I come from a family of book people. My mother was a writer, my father a printer, my uncle an author. As a child, I got used to the sound of an IBM electric typewriter clickity-clacking away long into the night. Back then, publishers were the gatekeepers. Books weren't published without them. Bookstores, authors, and readers all waited patiently for publishers to pass judgment, select material, and let editorial in to the promised land. Those were heady times.

Today, according to R.R. Bowker, there are more than one million books published a year. Certainly there's great material in that haystack. But for most readers, the result is an avalanche of content. Many of my publishing friends are bemoaning the end of the book world. And until I wrote a book, I tended to agree.

When I began, my launch pad consisted of a collection of two years of blog posts that had helped me develop a thesis. As the posts evolved into a book-shaped document, I thought I'd done my job. I shipped off 300-plus pages to my editor and expected to get back some fact-checking questions and a spell check. Instead, the edits were detailed, probing, and frankly a bit annoying.

It had been a while since anyone had said much about my writing other than "thanks" and "posted." Blogging, you see, is the business of demanding and delivering disposable writing. But my publisher had a different level of expectation: it wanted clarity, accuracy, excellence—a polished work that could withstand the test of time. Four editorial passes later, the book is much better. And now I understand the difference between the speed and brevity of "instant publishing" and the painstaking refinement that goes into making a serious book.

While riding this steep learning curve as a first-time author, I actually proved my own thesis in a way that I didn't anticipate. In this new era of unprecedented content proliferation, publishers don't fade away—they become even more important. Imprints have the opportunity to become icons of trust and quality in a noisy world, finding, filtering, and magnifying talent. So publishers must have a clear understanding of what their imprint means to both readers and authors.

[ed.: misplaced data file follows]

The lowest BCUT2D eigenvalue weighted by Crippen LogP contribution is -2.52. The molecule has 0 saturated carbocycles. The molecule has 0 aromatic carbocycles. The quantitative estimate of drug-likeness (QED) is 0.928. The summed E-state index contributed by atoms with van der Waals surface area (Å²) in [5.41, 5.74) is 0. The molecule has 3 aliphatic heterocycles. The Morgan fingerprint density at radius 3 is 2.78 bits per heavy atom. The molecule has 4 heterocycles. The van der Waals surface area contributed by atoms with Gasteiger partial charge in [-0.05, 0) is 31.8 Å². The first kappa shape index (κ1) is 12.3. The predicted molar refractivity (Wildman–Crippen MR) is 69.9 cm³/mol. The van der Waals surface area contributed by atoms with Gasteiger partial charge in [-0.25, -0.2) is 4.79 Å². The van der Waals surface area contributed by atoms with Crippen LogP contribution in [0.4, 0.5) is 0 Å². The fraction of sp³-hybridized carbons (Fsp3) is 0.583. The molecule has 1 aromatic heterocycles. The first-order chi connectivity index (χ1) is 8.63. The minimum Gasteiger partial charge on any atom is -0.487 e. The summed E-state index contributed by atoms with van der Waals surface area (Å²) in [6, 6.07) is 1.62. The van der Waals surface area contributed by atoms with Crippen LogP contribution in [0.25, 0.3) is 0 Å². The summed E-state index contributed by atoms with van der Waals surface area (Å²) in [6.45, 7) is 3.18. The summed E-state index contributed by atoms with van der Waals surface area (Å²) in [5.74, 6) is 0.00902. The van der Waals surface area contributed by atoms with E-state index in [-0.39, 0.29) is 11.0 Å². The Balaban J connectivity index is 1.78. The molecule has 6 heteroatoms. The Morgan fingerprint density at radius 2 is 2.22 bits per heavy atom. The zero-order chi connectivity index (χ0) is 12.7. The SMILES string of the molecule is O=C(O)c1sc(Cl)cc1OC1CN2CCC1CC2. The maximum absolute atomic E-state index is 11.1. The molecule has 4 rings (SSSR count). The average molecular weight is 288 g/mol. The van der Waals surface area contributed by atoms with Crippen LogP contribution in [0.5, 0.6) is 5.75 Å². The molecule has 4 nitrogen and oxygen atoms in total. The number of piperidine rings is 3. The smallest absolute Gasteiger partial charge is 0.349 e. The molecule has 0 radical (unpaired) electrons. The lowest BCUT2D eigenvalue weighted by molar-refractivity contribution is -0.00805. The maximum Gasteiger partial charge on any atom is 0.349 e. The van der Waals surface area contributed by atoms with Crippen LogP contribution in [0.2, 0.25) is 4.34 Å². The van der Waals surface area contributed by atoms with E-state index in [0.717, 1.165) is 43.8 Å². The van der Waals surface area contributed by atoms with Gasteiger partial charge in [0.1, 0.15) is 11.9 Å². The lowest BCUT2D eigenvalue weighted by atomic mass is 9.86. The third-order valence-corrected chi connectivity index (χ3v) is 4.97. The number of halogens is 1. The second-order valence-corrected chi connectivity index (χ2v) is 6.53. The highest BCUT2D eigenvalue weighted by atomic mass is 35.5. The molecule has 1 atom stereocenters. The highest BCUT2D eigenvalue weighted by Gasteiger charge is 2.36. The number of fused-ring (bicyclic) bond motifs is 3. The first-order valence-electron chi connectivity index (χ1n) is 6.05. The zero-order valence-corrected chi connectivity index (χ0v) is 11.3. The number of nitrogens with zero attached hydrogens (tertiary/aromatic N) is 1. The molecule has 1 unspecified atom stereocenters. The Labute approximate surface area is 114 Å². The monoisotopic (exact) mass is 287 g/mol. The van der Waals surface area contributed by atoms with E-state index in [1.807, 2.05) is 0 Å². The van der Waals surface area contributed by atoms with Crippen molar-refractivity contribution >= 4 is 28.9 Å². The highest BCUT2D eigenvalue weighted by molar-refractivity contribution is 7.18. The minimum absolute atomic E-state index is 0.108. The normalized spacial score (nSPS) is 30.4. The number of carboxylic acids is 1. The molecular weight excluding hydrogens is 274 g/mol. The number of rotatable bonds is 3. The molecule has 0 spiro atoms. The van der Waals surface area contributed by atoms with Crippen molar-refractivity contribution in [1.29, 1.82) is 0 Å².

From an editorial and production standpoint, publishers have historically treated the finished book as the finish line, with any important updates being made in subsequent reprints or new editions. And publishers shouldn't compromise their high standards. But the shift from physical goods to digital devices means that books will no longer be locked in frozen documents. They'll become living, changing texts, stored on a variety of connected devices that will allow content to include "live" elements that update and evolve.

Who will oversee this editorial process? Publishers, it's your responsibility, and it's a natural extension of your traditional role as a keeper of quality and voice. Editing content now continues postpublication. The book is changing. And as it changes, readers will look to trusted sources as their primary source of material. Publishers are in a prime position to take the lead here, eclipsing blogs and Web sites with added value and editorial excellence. Can publishers embrace a new, living book? Some will; some won't.

My son, now a college English major, finds the idea of a book etched in linear text quaint. He finds Wikipedia, a journey that starts with a search query then takes him from link to link, a much more modern view of narrative. No beginning, no end—just a collection of always changing data and a mix of community editors to polish and correct it in near real time. He argues the community is the editor here. Perhaps. But I'd rather see publishers take the helm and charge a reasonable price for making editorial trustworthy.

I'm not finished watching the Web-centric view of publishing form itself with editorial guidance. One chapter at a time, if you don't mind. Books will evolve as both generations and technology arrive. And that isn't something publishing should be afraid of.

McGraw-Hill publishes Steven Rosenbaum's Curation Nation: How to Win in a World Where Consumers Are Creators this month.